Why Don’t Banks Ask Us Security Questions We Can Actually Answer?
I was trying to log into my credit card account to pay a bill when up popped those persnickety security questions that I had forgotten how to answer. It may be I was on a device the credit card gods were not familiar with or it was just bad luck, but there I was confronted with questions that I had never seen before. Had I really told them I knew who my first-grade teacher was? Criminy, I’m a Gen Xer, how am I supposed to remember that?
By the time they locked me out of my account I was in a rage against the machine. After what seemed like an hour on the phone trying to reach a real person who sounded far away to unlock my account I was determined to try harder at remembering my past life so that I could answer the damn security questions and verify that I did indeed have a normal existence.
But then I started to wonder, whose idea was it to ask “What was the name of your first pet?” Mine was DC, a nickname for damned cat, which was what my dad called our black kitten when I first brought it home. But the credit card gods wouldn’t take DC and I thought writing out Damned Cat, damned cat, or damncat may get confusing every time I logged in so I didn’t choose that option.
Next up came what was the first movie you ever went to see? Really? If I had to think it may have been Halloween, or maybe it was Cinderella. I really don’t know, and I probably wouldn’t know next time I try to log into my account and the gods want to verify I’m a real person. Honestly, does anyone remember the first movie they ever saw unless of course it was Harry Potter? Skipped that one.
What was the first name of the date who took you to a dance? How do they know we had dates? Most dances were just that, you went, you danced. And why assume someone took me and not the other way around? The only dance I recalled ever having a date was my senior prom. His name was easy to remember. Click.
What was the name of the city of your first job. Well that is tricky. Do you mean as a babysitter or my first professional job? I moved a few times after college. Will I remember which I chose? Skip.
What was the name of your favorite teacher? I never had a favorite. Skip.
What was the color of your first car? Well if you count the hatchback station wagon my dad gave me with two hundred thousand miles on it then maybe it is gray but if you are counting the Plymouth I bought with my own money after totaling the Toyota only three months later, then it was beige. Or was that brown? Skip.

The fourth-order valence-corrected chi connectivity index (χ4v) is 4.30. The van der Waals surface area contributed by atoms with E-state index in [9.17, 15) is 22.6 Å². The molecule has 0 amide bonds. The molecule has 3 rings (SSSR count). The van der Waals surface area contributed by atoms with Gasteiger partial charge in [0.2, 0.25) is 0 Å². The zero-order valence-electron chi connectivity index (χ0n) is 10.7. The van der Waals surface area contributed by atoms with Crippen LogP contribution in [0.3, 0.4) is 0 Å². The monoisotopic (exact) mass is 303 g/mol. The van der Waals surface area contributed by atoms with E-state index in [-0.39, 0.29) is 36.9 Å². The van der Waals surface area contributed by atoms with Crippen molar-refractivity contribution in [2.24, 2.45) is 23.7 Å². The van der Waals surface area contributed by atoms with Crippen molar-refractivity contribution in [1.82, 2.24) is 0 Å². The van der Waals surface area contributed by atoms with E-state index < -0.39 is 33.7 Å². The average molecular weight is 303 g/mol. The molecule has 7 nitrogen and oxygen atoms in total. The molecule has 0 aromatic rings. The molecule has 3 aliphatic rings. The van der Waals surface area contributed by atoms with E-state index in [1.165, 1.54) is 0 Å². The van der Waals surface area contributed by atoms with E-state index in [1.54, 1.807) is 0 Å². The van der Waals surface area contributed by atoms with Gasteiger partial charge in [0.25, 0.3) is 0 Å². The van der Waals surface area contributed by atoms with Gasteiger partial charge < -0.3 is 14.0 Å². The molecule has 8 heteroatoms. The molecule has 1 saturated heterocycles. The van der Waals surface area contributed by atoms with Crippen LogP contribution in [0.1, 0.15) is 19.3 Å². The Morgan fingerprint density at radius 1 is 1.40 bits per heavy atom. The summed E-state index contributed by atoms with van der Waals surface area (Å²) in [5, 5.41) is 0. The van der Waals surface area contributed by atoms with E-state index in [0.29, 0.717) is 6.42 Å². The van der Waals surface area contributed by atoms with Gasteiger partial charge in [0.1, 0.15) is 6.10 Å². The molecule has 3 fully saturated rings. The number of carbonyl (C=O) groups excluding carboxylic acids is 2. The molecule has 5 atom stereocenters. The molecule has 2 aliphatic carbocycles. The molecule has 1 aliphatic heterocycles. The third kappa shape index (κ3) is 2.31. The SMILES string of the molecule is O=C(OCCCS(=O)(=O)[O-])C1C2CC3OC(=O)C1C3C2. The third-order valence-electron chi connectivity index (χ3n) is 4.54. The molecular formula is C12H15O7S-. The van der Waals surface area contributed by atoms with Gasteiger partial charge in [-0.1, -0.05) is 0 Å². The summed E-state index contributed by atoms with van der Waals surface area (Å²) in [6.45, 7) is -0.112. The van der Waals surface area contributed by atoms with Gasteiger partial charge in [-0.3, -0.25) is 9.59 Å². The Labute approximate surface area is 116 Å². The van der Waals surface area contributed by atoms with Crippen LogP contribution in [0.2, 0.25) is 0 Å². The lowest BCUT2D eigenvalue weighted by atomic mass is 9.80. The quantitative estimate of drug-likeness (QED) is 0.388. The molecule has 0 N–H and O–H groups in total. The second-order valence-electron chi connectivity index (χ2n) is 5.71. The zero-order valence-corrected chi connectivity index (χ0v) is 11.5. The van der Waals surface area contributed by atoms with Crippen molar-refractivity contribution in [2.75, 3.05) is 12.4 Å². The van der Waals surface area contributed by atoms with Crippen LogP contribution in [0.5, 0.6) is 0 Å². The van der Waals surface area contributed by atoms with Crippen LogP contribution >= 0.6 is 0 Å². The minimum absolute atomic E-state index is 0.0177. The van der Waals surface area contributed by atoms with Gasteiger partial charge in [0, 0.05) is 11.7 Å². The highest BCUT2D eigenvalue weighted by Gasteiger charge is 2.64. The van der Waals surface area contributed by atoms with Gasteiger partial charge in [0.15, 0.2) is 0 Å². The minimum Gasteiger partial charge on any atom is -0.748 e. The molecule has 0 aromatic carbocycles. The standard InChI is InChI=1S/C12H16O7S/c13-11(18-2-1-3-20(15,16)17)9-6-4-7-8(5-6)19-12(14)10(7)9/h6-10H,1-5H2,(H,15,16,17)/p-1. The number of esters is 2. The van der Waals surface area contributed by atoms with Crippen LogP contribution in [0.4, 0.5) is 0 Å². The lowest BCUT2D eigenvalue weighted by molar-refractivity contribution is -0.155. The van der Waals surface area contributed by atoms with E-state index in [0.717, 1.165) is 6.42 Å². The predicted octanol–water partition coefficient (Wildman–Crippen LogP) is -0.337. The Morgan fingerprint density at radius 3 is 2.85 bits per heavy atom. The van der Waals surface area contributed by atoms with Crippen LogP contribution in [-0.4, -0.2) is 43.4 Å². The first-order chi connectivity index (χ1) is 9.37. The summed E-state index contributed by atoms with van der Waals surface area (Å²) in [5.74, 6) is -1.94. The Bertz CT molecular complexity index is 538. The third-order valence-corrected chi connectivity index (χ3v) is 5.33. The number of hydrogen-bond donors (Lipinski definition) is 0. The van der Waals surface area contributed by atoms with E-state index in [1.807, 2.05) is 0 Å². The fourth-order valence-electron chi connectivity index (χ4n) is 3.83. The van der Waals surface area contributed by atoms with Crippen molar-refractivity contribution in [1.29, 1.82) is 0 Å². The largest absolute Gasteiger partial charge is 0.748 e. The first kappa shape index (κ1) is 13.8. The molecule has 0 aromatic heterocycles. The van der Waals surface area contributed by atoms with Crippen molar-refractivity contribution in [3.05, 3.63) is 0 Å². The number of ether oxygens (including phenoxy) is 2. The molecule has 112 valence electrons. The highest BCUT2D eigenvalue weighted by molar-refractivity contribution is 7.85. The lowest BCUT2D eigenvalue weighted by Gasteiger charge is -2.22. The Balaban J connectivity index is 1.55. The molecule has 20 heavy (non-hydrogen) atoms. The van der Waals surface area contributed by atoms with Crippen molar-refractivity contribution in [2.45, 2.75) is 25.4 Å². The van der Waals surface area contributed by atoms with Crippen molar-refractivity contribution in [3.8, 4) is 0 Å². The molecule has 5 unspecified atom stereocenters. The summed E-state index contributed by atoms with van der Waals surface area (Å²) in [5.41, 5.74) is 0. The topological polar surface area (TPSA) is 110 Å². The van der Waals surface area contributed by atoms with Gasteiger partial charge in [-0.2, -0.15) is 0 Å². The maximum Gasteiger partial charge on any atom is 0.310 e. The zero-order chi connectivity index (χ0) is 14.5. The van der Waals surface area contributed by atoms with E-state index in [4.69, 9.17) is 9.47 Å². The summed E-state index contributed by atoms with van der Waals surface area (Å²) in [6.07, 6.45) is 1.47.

The more options I skipped the more difficult the questions got and I wondered if I was not the only one thinking that maybe it's ridiculous for the credit card company gods to think we can all recall memories of our past when trying to navigate an online system so we can pay a bill or check a balance or do whatever it is we need to do to make our financial life stable. What makes them think we have that kind of memory recall anyway? I sometimes can’t even remember the name of a person I met last week. And I consider that I have fairly good mental acuity. I started to wonder who these people were that came up with the questions. What age are they, what is their life experience? Why are they assuming everyone had a pet or a date? It seems to me we consumers should have a say in the type of questions asked to verify our identity. After all, we lived our lives, we know what experiences we can recall without having to wrack our brains.
I began to wonder when things became so complicated and they stopped asking the maiden name of my mother. Maybe because a lot of women don’t change their names anymore so maiden is outdated. Okay, we should move on from that one. But what about the first name of my paternal grandfather, or grandmother, or how about just my mom’s name. That would be easy. Maybe too easy. Okay, so how about what is the name of your best friend. Best friends don’t change too often. Or do they?
Sheila Myers is an award winning author and Professor at a small college in Upstate NY. She enjoys writing, swimming in lakes, and walking in nature. Not always in that order.